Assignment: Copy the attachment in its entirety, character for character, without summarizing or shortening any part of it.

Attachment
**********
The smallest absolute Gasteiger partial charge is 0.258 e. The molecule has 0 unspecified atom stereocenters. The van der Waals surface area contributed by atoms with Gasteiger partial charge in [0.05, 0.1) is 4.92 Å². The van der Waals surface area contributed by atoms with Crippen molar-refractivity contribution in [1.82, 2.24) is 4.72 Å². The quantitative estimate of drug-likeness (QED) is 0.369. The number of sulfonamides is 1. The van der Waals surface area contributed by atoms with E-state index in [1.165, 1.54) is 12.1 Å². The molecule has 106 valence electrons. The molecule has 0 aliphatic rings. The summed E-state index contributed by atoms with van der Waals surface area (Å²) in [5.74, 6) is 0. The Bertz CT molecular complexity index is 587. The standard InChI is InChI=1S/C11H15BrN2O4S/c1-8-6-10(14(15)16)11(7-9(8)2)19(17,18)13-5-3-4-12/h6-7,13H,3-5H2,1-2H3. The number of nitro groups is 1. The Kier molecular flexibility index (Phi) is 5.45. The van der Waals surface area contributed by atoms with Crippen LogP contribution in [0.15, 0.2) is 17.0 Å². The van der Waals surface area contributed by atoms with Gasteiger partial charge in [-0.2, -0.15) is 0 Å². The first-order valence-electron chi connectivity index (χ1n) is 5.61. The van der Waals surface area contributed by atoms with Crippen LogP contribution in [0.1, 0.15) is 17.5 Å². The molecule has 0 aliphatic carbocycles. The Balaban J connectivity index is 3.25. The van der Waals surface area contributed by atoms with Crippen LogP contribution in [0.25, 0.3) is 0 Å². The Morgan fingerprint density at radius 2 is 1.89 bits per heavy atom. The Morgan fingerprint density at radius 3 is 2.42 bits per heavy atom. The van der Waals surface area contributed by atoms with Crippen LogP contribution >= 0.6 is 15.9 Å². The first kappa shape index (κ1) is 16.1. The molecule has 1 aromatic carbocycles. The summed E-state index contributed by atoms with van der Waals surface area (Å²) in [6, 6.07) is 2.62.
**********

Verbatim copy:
The smallest absolute Gasteiger partial charge is 0.258 e. The molecule has 0 unspecified atom stereocenters. The van der Waals surface area contributed by atoms with Gasteiger partial charge in [0.05, 0.1) is 4.92 Å². The van der Waals surface area contributed by atoms with Crippen molar-refractivity contribution in [1.82, 2.24) is 4.72 Å². The quantitative estimate of drug-likeness (QED) is 0.369. The number of sulfonamides is 1. The van der Waals surface area contributed by atoms with E-state index in [1.165, 1.54) is 12.1 Å². The molecule has 106 valence electrons. The molecule has 0 aliphatic rings. The summed E-state index contributed by atoms with van der Waals surface area (Å²) in [5.74, 6) is 0. The Bertz CT molecular complexity index is 587. The standard InChI is InChI=1S/C11H15BrN2O4S/c1-8-6-10(14(15)16)11(7-9(8)2)19(17,18)13-5-3-4-12/h6-7,13H,3-5H2,1-2H3. The number of nitro groups is 1. The Kier molecular flexibility index (Phi) is 5.45. The van der Waals surface area contributed by atoms with Crippen LogP contribution in [0.15, 0.2) is 17.0 Å². The van der Waals surface area contributed by atoms with Gasteiger partial charge in [-0.2, -0.15) is 0 Å². The first-order valence-electron chi connectivity index (χ1n) is 5.61. The van der Waals surface area contributed by atoms with Crippen LogP contribution in [0.1, 0.15) is 17.5 Å². The molecule has 0 aliphatic carbocycles. The Balaban J connectivity index is 3.25. The van der Waals surface area contributed by atoms with Crippen LogP contribution in [0.25, 0.3) is 0 Å². The Morgan fingerprint density at radius 2 is 1.89 bits per heavy atom. The Morgan fingerprint density at radius 3 is 2.42 bits per heavy atom. The van der Waals surface area contributed by atoms with Crippen LogP contribution >= 0.6 is 15.9 Å². The first kappa shape index (κ1) is 16.1. The molecule has 1 aromatic carbocycles. The summed E-state index contributed by atoms with van der Waals surface area (Å²) in [6, 6.07) is 2.62.